Following up briefly on a earlier post about France's return (as a loan) of Korean royal archives (Uigwe) that were seized by French forces in 1866, the Korean Times has a piece on a reenactment at the National Museum of Korea of one of the Joseon-era royal weddings depicted in the returned Uigwe.

The Times article has a number of pictures of the elaborate ceremony by Shim Hyun-chul and the following description:
For a court wedding, the Joseon Kingdom employed several thousands of people over several months to organize the procedure of six aspects of the wedding ceremony. The procedure comprises "napchae," "napjing," "gogi," "chaekbi," "chinyeong," and "dongrae." For instance "napchae" indicates sending a messenger with a formal proposal letter to the future queen, while the "chaekbi" step is the crowing of the future queen and "dongrae" means the consummation of the royal marriage.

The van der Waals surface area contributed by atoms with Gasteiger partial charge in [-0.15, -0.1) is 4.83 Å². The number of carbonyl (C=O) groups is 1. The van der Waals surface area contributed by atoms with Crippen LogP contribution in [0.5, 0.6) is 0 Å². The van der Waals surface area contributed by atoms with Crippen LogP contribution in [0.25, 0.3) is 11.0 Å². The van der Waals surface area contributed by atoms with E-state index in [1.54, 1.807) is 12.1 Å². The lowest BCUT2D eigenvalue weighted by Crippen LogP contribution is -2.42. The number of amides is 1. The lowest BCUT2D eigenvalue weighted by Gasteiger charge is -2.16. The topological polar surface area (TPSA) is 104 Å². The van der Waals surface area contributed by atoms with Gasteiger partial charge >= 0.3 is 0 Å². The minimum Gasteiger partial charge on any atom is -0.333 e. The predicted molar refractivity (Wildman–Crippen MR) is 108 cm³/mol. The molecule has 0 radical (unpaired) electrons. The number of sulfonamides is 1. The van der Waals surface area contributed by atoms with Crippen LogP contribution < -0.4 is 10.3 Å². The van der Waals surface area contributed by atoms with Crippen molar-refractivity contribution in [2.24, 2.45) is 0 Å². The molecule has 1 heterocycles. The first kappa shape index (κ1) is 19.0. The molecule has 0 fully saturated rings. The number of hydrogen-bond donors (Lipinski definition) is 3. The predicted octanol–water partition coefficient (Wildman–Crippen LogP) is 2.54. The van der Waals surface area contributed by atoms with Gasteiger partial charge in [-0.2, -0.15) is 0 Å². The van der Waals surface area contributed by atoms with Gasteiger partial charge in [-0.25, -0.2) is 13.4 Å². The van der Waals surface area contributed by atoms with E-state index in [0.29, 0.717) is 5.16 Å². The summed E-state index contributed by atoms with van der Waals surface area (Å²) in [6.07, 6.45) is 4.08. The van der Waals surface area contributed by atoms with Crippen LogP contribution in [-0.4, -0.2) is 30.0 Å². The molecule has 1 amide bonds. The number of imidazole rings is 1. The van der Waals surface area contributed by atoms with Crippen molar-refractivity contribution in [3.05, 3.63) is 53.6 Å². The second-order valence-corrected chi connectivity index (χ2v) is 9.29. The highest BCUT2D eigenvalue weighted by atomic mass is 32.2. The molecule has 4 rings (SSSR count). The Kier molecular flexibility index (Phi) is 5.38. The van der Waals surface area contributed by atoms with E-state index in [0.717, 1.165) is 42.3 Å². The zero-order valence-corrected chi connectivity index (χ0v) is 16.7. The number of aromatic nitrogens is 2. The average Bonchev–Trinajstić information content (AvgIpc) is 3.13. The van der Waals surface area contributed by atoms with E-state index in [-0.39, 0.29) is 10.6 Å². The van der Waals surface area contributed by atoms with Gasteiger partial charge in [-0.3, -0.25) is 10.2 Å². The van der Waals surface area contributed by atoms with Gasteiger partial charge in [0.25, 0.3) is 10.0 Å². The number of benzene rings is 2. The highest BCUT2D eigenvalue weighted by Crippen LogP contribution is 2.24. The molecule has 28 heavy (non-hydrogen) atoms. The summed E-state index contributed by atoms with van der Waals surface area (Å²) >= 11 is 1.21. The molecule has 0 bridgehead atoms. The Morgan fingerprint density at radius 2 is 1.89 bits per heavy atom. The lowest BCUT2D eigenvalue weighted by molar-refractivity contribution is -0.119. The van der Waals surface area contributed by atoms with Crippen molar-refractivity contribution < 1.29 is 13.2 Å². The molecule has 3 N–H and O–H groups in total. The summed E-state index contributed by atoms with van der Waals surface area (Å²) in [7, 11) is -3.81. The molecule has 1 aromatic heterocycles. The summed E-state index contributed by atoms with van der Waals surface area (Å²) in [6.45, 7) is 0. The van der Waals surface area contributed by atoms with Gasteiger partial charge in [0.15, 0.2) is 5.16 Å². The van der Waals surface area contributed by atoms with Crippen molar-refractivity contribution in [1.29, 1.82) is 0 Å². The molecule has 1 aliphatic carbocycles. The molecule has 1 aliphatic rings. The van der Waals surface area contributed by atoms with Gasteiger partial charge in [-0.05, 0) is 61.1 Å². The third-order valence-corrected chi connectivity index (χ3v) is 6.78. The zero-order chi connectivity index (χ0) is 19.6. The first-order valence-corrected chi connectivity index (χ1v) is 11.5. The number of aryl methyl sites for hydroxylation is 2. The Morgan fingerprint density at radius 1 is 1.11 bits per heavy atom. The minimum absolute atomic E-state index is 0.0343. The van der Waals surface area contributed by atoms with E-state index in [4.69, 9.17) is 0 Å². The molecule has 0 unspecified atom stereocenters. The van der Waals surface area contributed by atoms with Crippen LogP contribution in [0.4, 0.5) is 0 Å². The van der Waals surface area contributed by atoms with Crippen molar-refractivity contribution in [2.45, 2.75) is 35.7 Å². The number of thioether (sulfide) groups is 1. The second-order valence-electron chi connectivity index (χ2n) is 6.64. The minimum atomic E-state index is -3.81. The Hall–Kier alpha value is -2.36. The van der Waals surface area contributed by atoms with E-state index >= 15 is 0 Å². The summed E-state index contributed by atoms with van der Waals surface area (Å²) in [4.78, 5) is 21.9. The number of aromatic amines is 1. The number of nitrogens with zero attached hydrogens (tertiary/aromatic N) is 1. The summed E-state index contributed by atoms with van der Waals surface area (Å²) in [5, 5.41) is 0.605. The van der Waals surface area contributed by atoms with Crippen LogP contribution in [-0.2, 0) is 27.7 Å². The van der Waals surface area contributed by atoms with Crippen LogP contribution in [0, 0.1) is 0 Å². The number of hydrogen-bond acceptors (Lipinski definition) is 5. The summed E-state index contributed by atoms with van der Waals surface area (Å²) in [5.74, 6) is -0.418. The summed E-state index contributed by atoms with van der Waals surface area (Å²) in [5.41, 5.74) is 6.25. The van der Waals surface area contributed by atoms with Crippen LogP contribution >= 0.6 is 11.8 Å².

Wednesday, March 7, 2012

Possible Contempt Sanctions Against Russia over Jewish Archives

An important new development in the Chabad v. Russian Federation case.  Contempt sanctions against Russia for failing to comply with a court order to hand over the historical Jewish archive and library (often called the Schneerson Collection) may be forthcoming.

The plaintiff Chabad (a religious organization whose full title is above) requested in a filing on Monday that the U.S. District Court in D.C. hold the Russian Federation (along with the Russian State Library and the Russian State Military Archive) in contempt. Chabad also asked the court to "issue a significant daily or weekly monetary sanction" against Russia for "refusing to comply with the Court's judgment."